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Food And Mind



The relationship between food and mood has been studied for over 5000 years. When someone eats a steak they might behave pretty rudely for instance. In several studies done in prisons, vegetarian food was supposed to have reduce the violent tendencies in inmates. The Bhagavad Gita has almost an entire chapter dedicated to studying the effects of type of food on mood, consciousness, behavior, and culture. Foods in modes of goodness like milk, sugar, fruits, vegetables are described making a person calm, contended, and peaceful. Foods in the mode of passion such as excessive hot or cold, spicy and tartaric foods (tamarind) generate excitement and a sense of needing to achieve something like name, fame honor, etc. Foods in the mode of ignorance such as meat, fish, eggs, mushroom, alcohol, highly fermented foods cause a person to be lazy and dull and also callous to spiritual needs.

Vedic Palmistry



Palmistry is an ancient science closely tied with astronomy where the 'prarabhda Karma' of an individual is manifested as lines in one's palms. An astrologer can understand the past Karma that a soul has incurred by simply reading lines on the palm and get insight into the nature of the soul and its intended journey. In addition he can provides mantras and spiritual processes to counteract the influences of past Karma and planetary forces on the soul. An example of such a mantra is the following: Hare Krishna Hare Krishna Krishna Krishna Hare Hare Hare Rama Hare Rama Rama Rama Hare Hare

Peace of mind



The mind can be your best friend or worst enemy according to the Bhagavad Gita and through our own experience in life. Peace formula is described in chapter 5.29 of BG - “A person in full consciousness of Me, knowing Me to be the ultimate beneficiary of all sacrifices and austerities, the Supreme Lord of all planets and demigods, and the benefactor and well-wisher of all living entities, attains peace from the pangs of material miseries”. The Vedic culture of Varnashrama is designed in such a way that one fulfills his material desires in the material world and finally get liberated. Vedic culture also provides an outlet for different propensities of individuals and provides gradual elevation to higher states of consciousness.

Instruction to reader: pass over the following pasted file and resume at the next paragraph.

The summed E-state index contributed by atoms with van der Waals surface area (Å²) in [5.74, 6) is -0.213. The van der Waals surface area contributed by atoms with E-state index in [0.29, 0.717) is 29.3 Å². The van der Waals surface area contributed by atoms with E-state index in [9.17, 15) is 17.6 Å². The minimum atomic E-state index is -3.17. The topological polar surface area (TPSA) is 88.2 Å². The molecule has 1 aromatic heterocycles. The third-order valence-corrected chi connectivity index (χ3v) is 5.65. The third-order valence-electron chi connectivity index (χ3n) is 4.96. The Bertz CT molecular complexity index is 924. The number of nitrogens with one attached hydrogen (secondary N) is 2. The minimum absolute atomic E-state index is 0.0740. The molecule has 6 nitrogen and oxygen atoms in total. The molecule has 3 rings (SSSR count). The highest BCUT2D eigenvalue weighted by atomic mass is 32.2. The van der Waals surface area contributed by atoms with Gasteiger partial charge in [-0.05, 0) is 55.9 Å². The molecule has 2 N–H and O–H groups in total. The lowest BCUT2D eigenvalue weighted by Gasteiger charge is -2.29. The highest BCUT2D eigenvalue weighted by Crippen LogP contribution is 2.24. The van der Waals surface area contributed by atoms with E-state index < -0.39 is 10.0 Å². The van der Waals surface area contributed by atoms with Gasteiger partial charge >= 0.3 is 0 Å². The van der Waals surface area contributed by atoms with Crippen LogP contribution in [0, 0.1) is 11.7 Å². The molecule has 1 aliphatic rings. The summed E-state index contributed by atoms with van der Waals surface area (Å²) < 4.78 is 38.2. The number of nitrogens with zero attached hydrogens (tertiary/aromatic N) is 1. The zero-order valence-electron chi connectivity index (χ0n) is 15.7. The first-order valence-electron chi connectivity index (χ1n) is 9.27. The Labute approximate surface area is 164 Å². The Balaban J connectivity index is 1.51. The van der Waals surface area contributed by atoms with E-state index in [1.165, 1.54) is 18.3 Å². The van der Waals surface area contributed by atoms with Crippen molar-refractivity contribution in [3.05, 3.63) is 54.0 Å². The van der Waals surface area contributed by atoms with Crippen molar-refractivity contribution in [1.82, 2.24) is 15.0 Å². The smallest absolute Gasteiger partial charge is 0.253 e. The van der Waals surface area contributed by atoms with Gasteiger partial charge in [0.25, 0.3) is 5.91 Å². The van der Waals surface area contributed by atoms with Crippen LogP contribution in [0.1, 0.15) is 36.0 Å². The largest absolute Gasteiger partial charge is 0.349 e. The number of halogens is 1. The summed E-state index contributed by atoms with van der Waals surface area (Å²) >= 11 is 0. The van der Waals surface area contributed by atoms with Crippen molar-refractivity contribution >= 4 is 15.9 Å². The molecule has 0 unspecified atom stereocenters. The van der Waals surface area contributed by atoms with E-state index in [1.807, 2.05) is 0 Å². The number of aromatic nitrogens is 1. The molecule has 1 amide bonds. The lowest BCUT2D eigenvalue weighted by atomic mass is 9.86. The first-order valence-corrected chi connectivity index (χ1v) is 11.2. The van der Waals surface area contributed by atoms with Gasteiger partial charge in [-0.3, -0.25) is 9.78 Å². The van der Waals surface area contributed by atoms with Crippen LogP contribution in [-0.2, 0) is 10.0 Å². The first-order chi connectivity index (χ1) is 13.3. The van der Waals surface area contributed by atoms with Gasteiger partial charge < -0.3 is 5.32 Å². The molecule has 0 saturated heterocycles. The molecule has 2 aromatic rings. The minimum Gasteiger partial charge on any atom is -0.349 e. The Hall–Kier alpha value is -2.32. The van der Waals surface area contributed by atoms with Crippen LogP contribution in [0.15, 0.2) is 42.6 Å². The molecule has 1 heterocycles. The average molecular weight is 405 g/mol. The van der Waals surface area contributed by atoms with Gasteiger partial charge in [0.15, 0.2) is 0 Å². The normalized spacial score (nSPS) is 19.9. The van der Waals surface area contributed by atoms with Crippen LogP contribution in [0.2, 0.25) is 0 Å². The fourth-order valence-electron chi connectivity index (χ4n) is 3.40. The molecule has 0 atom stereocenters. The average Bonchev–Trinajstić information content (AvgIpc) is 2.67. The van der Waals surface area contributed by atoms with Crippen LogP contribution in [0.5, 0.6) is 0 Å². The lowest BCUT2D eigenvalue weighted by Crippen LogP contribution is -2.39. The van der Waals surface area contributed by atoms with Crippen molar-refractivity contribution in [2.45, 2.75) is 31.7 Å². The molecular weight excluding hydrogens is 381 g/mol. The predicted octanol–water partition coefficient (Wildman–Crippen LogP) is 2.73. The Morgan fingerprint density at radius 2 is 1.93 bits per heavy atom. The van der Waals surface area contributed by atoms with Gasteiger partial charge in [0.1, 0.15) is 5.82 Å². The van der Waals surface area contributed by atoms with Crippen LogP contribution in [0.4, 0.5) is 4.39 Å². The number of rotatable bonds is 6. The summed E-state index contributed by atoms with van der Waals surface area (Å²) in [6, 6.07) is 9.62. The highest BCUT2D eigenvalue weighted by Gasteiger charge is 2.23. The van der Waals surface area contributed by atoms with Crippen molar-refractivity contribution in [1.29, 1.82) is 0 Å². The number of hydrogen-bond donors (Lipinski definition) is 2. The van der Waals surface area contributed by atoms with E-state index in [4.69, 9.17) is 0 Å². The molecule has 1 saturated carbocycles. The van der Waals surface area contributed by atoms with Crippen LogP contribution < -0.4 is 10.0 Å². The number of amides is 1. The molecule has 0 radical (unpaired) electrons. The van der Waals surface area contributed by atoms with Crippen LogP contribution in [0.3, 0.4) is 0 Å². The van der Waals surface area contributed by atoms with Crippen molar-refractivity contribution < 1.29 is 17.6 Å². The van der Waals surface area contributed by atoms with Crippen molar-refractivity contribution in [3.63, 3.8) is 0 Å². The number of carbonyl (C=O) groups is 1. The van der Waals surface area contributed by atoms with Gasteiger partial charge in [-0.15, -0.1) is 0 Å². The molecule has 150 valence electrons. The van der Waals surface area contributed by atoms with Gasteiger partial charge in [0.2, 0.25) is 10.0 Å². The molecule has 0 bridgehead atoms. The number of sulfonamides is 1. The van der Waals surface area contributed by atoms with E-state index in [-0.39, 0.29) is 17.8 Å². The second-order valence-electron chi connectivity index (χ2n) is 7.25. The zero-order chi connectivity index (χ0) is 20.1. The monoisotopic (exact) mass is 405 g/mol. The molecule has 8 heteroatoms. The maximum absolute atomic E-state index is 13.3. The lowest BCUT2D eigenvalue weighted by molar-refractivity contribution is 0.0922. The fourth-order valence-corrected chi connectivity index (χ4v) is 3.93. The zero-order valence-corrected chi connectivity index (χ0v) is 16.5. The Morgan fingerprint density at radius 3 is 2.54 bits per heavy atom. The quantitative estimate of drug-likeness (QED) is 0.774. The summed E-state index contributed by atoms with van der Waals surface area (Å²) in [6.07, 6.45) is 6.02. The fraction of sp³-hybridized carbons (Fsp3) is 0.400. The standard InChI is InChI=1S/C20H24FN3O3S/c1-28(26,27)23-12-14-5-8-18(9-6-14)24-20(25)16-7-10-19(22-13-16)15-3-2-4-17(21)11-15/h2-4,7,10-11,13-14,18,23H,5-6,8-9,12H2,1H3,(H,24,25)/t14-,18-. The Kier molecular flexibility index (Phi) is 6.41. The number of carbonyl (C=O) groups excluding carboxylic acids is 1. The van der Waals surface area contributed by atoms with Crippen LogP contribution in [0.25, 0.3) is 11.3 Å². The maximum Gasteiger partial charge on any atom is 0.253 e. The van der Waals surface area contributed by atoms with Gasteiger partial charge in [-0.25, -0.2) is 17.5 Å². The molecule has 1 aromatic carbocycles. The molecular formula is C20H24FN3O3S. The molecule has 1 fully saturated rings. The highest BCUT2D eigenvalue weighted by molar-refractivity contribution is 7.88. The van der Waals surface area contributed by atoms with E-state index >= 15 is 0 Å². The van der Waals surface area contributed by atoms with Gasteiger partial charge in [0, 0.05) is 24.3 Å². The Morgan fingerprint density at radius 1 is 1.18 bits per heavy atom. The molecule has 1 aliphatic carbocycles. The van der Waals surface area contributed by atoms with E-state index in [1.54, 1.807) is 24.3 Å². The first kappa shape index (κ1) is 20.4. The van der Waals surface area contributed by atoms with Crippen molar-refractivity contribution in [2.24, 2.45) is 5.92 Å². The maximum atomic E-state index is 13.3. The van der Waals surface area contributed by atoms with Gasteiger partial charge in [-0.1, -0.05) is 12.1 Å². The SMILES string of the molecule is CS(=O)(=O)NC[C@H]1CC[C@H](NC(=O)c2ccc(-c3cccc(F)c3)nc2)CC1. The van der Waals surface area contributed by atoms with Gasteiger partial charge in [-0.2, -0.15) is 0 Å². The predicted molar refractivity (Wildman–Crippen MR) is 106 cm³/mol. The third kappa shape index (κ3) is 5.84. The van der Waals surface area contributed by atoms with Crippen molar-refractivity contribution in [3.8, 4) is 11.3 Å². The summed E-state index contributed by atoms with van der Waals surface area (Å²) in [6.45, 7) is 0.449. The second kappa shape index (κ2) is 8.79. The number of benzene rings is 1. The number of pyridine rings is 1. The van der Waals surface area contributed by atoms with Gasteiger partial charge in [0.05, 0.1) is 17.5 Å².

Yagna for welfare of society



There are various Yagnas recommended in Vedas. Svadhyaya Yajna is where celibate students learn Vedas. “sacrifice of the comforts of life is called tapomaya-yajna. There are still others who engage themselves in different kinds of mystic yogas like the Patanjali system (for merging into the existence of the Absolute), or hatha-yoga or astanga-yoga (for particular perfections). And some travel to all the sanctified places of pilgrimage. All these practices are called yoga-yajna, sacrifice for a certain type of perfection in the material world. There are others who engage themselves in the studies of different Vedic literatures, specifically the Upanisads and Vedanta-sutras, or the sankhya philosophy. All of these are called svadhyaya-yajna, or engagement in the sacrifice of studies. All these yogis are faithfully engaged in different types of sacrifice and are seeking a higher status of life”. BG 4.28. The best Yajna for the Kali Yuga is Sankirtana Yajna where we come together and chant the holy names of god together. The recommended mantra for this age is Hare Krishna Hare Krishna Krishna Krishna Hare Hare Hare Rama Hare Rama Rama Rama Hare Hare

Performing Arts



Vedic Center or Performing Arts presents a panoply of various dances from different parts of India in dance forms, singing, and instruments.